Uber and Postmates sued the state over AB5 in December 2019, while California filed its own lawsuit against Uber and Lyft to try to force the companies to comply with the law.

In August, an appellate judge agreed to delay the AB5 order for Uber and Lyft after the companies said they would need to suspend service in the state to comply with the new law. The ride-hailing rivals are set to present oral arguments in court Oct. 13.

Between the two companies, Lyft could see more of an immediate impact of any change to how it classifies its employees as California accounts for a much higher share of its revenues, said AB Bernstein analyst Mark Shmulik. Uber is a more diversified global company, so California's outcome is potentially less critical but it is also more exposed to other states that could come up with similar laws regarding drivers.

Higher costs either way

Regardless of the election outcome, Uber and Lyft will still face higher costs to offer drivers additional benefits, though complying with California's new law would be costlier, experts said.

Alison Stein, an economist at Uber, said the company estimates prices would need to increase 25% to 111% across different parts of California to make up for increased costs if Prop. 22 fails and Uber must reclassify drivers.

"Larger cities would be able to support lower prices when compared to less urban areas, where sparse demand makes it more costly to sustain a business under an employment model," Stein said in a May 28 Medium post. Higher prices would reduce demand for trips, said Stein. The company expects reduced demand would result in a trip loss of 23% to 59% across California, with less-populated areas feeling the biggest impact, Stein added.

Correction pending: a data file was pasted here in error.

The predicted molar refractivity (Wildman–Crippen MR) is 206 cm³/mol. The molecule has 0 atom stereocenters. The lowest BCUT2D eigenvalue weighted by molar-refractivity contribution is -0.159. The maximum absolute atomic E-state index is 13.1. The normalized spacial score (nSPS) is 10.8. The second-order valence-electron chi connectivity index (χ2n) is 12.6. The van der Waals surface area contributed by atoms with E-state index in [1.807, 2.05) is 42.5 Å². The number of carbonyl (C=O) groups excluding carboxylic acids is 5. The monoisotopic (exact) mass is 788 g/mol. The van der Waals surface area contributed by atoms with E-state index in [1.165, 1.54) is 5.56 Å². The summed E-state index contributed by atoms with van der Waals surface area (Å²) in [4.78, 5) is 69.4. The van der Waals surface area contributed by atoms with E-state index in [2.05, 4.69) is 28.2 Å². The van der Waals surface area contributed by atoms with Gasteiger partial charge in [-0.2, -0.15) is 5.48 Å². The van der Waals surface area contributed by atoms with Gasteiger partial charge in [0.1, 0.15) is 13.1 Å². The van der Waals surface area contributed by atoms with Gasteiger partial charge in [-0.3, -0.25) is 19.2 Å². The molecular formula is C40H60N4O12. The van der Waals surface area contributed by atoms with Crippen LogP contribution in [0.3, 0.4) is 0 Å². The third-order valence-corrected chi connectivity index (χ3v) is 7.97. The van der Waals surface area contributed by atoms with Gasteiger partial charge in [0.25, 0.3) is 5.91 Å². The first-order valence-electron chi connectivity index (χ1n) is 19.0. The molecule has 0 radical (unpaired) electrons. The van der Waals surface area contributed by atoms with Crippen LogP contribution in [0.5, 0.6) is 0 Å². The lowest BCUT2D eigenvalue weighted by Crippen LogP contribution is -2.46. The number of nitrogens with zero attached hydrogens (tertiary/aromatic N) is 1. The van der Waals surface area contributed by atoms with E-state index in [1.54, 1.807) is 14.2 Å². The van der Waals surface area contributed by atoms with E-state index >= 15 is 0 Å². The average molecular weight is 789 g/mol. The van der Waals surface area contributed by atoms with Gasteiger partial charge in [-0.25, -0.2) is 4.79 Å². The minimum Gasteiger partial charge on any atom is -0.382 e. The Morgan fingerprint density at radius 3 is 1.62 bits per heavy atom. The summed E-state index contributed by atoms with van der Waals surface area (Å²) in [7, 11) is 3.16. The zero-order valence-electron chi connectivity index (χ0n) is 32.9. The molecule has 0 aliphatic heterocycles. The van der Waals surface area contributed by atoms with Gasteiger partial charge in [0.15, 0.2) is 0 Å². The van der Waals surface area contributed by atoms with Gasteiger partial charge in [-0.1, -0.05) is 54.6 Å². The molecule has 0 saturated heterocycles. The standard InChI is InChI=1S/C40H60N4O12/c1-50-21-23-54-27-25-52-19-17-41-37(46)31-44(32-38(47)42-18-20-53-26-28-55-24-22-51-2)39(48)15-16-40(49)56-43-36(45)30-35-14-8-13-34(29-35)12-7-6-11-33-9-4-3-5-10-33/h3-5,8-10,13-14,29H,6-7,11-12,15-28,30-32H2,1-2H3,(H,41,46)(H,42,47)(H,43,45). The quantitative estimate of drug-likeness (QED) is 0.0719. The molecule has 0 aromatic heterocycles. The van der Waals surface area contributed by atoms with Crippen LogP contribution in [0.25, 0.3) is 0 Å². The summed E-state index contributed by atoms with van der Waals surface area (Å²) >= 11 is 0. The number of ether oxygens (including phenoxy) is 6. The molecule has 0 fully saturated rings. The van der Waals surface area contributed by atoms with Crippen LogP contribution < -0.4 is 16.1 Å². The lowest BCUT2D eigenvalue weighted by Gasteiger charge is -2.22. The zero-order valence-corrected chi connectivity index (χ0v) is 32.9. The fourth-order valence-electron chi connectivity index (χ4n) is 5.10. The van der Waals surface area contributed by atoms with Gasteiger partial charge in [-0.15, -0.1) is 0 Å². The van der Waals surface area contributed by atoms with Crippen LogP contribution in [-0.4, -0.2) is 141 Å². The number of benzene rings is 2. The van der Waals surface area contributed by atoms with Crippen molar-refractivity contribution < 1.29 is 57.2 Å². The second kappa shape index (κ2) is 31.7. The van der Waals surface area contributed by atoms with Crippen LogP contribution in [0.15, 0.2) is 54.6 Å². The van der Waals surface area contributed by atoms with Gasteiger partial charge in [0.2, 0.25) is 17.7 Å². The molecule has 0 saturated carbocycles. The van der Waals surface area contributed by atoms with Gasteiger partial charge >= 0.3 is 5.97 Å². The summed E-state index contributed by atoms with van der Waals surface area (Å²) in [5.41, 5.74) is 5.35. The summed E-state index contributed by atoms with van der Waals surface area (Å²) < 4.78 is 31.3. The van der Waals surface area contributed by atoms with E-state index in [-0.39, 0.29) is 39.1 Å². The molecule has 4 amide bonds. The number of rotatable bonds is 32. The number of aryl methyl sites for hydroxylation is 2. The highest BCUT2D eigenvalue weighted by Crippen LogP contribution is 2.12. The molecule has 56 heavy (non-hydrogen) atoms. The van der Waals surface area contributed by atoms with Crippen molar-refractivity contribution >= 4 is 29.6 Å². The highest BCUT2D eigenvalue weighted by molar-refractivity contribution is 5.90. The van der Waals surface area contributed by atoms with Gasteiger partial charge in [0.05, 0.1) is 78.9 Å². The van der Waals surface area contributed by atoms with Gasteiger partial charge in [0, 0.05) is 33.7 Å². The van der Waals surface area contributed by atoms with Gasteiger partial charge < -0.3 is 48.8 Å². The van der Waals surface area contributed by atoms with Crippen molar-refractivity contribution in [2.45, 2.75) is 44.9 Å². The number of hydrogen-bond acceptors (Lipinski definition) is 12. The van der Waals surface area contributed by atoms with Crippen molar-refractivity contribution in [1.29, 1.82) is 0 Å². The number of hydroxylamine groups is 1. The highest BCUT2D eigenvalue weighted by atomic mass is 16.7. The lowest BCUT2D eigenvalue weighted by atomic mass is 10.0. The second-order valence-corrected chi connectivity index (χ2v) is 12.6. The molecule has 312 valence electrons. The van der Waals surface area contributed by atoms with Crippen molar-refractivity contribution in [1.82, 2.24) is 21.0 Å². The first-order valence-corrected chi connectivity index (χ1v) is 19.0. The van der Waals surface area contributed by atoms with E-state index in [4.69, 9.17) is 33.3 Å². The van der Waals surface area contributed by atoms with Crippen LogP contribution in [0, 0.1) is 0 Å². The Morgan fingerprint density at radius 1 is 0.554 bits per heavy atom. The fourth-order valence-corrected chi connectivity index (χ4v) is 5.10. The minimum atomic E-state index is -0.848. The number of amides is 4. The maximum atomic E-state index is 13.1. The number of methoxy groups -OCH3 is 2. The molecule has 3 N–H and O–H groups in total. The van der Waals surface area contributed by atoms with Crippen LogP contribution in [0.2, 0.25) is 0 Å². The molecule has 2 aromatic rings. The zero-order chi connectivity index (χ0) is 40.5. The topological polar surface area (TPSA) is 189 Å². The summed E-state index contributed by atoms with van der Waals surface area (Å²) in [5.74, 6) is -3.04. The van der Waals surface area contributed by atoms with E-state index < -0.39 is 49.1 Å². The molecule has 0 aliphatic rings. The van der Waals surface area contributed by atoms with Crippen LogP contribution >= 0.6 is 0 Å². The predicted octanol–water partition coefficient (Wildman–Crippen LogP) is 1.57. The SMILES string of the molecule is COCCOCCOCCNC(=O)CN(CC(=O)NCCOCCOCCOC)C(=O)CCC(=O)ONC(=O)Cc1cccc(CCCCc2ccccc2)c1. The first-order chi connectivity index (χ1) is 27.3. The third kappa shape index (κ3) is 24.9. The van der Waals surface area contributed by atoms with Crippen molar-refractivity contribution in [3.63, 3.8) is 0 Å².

If Prop. 22 fails, Uber and Lyft might cut back on how many drivers they employ, according to Morningstar's Mogharabi.

"There are not going to be as many drivers out there, which means that the timely response or the timing of responses to the rider request is probably going to be a little bit slower," Mogharabi said.

Reclassifying drivers as employees would mean Uber and Lyft will most likely cut down service, especially in more rural and less-profitable areas, Manhattan Venture Partners' Rao said. The number of hours drivers can work will be limited, and the flexibility of the job will be gone, Rao said.

"So the drivers are going to lose because they're going to have less hours, and the passengers are going to lose because they're not going to have service as they have now," Rao said, adding that the costs of rides will also go up.

The election battle in California comes when Lyft and Uber are already suffering a drop in ridership numbers because of the coronavirus pandemic. Uber's users were down 44% year over year in the second quarter of 2020 and Lyft's were down 60% year over year. Uber has been buoyed by its food delivery business, however, as consumers have been ordering more takeout during the pandemic.

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Eyes on California

The outcome of the battle in California could influence other states on how to proceed, experts said.

The result could set a precedent for how other states approach the legal classification of ride-hailing drivers, according to Wedbush analyst Dan Ives. Prop. 22's failure would deal a financial hit to Uber and Lyft in California and possibly other states, Ives wrote in an Oct. 5 analyst note.

Elected officials in other states are likely paying close attention to the outcome of California's vote, "especially those states that have already taken an active role in capping food-delivery take rates, congestion charges, etc.," Shmulik said.